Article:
Sex differences in Alzheimer's disease

  title={Sex differences in Alzheimer's disease},
  author={Keith R. Laws and Karen Irvine and Tim M. Gale},
  journal={Current Opinion in Psychiatry},
Purpose of review Women are more impacted by Alzheimer's disease than men – they are at significantly greater risk of developing Alzheimer's disease, and recent research shows that they also appear to suffer a greater cognitive deterioration than men at the same disease stage. The purpose of this article is to review recent studies on examining sex differences in cognitive function in Alzheimer's disease. Recent findings We searched electronically for articles, reviews and meta-analyses… 

Sex differences in cognitive impairment in Alzheimer's disease.

An overview of evidence attesting to the poorer cognitive profiles in women than in men at the same stage of AD is provided, and reasons posited for this female disadvantage include a reduction of estrogen in postmenopausal women, greater cognitive reserve in men, and the influence of the apolipoprotein E ε4 allele.

Alzheimer's pathogenic mechanisms and underlying sex difference.

An increasing body of evidence from preclinical and clinical studies as well as the complications in estimating incidence support the sex-specific biological mechanisms in diverging AD risk as an important adjunct explanation to the epidemiologic perspective.

Reserve in Alzheimer's disease: update on the concept, functional mechanisms and sex differences.

  • M. Ewers
  • Biology, Psychology
    Current opinion in psychiatry
  • 2019
Neuroimaging studies have provided substantial evidence for putative brain mechanisms supporting reserve in Alzheimer's disease, however, the findings are still somewhat disparate and call for the development of unifying and testable theory of functional and structural brain properties that subserve reserve.

Sex differences in Alzheimer’s disease: Understanding the molecular impact

Inflammation in Alzheimer's Disease: Do Sex and APOE Matter?

Investigating underlying physiological inflammatory mechanisms that may help explain why there are sex differences in AD and APOEɛ4 carriers support that the underlying physiological changes during aging differ by sex and tissue origin.

Subjective Cognitive Decline is a Better Marker for Future Cognitive Decline in Females than in Males

Background: The identification of biomarkers and other mechanisms for early detection of Alzheimer's disease is critical to the development and further advancement of therapies and interventions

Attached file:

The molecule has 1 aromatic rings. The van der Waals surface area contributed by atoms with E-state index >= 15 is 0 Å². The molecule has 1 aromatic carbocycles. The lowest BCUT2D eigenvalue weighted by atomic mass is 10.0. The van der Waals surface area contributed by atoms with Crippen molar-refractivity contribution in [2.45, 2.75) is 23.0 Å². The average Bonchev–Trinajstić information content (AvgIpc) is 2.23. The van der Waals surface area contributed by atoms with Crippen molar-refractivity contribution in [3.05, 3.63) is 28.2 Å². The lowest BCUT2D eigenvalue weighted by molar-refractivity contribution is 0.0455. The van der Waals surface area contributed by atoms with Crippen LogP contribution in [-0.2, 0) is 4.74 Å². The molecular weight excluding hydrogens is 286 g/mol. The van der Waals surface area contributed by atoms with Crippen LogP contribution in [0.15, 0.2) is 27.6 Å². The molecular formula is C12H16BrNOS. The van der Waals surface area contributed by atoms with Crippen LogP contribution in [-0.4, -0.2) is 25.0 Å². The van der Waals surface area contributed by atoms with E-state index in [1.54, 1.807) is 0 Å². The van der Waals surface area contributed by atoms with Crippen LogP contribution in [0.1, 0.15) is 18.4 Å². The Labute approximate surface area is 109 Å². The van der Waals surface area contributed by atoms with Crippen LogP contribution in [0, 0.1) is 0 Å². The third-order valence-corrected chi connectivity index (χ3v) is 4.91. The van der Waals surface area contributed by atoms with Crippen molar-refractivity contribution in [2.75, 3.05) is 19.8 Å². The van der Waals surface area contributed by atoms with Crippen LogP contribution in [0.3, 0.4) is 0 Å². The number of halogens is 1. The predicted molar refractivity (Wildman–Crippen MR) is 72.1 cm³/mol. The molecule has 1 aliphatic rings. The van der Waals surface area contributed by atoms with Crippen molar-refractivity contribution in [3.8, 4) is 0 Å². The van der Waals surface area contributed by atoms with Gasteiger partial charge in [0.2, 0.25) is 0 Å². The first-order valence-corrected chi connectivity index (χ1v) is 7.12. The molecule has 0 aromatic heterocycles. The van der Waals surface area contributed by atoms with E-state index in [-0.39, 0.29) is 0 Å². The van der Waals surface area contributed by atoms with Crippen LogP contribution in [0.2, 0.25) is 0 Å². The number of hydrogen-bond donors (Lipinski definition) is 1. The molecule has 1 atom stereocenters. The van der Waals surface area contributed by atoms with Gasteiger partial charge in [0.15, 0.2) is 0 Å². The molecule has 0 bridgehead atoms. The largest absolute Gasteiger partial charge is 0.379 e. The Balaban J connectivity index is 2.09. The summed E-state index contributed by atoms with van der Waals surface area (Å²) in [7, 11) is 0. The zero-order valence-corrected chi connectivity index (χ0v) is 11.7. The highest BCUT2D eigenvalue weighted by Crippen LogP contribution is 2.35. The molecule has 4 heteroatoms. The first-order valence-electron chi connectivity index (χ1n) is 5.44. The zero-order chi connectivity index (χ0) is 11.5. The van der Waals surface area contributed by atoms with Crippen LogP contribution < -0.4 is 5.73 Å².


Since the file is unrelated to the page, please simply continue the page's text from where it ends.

Inflammation in Alzheimer’s disease: do sex and APOE matter?

Underlying physiological inflammatory mechanisms that may help explain why there are sex differences in AD and APOEε4 carriers are investigated to support that the underlying physiological changes during aging differ by sex and tissue origin.

Sex-dependent autosomal effects on clinical progression of Alzheimer's disease.

The results indicate that revealing sex-dependent genetic architecture requires the consideration of temporal processes of Alzheimer's disease, and have strong implications not only for the genetic underpinning of Alzheimer’s disease but also for how to estimate sex- dependent polygenic effects for clinical use.



Sex differences in cognitive impairment and Alzheimer’s disease

Greater cognitive deterioration in women than men with Alzheimer's disease: A meta analysis

A meta-analysis of neurocognitive data from 15 studies revealed a consistent male advantage on verbal and visuospatial tasks and tests of episodic and semantic memory, and it was shown that age, education level, and dementia severity did not significantly predict the male advantage.

Gender Differences in Alzheimer Disease: Brain Atrophy, Histopathology Burden, and Cognition

Compared clinical and pathological AD severity in 1028 deceased subjects with full neuropathological examinations, it was found that AD-control brain weight differences were significantly greater for females, even after adjustment for age, disease duration, and comorbid conditions.

Gender-Specific Differences in Cognitive Profiles of Patients with Alzheimer's Disease: Results of the Prospective Dementia Registry Austria (PRODEM-Austria).

There is an interaction between gender and cognitive function, most notable in verbal episodic memory; female patients in the early stage of AD performed worse on verbal episode memory than men.

The relationships between age, sex, and the incidence of dementia and Alzheimer disease: a meta-analysis.

The acceleration of incidence rates for AD and dementia slows down with the increase in age, although there is no evidence of a rate decline, and women are at higher risk of developing AD than men.

Neuropsychological differences between men and women with Alzheimer's disease

It was partially confirmed that women with AD evidenced greater impairment than men with AD on three of six neuropsychological measures even after potentially confounding variables were controlled.

Considering Sex and Gender in Alzheimer Disease and Other Dementias

Considering sex as a biological variable in dementia research promises to advance the understanding of the pathophysiology and treatment of these conditions.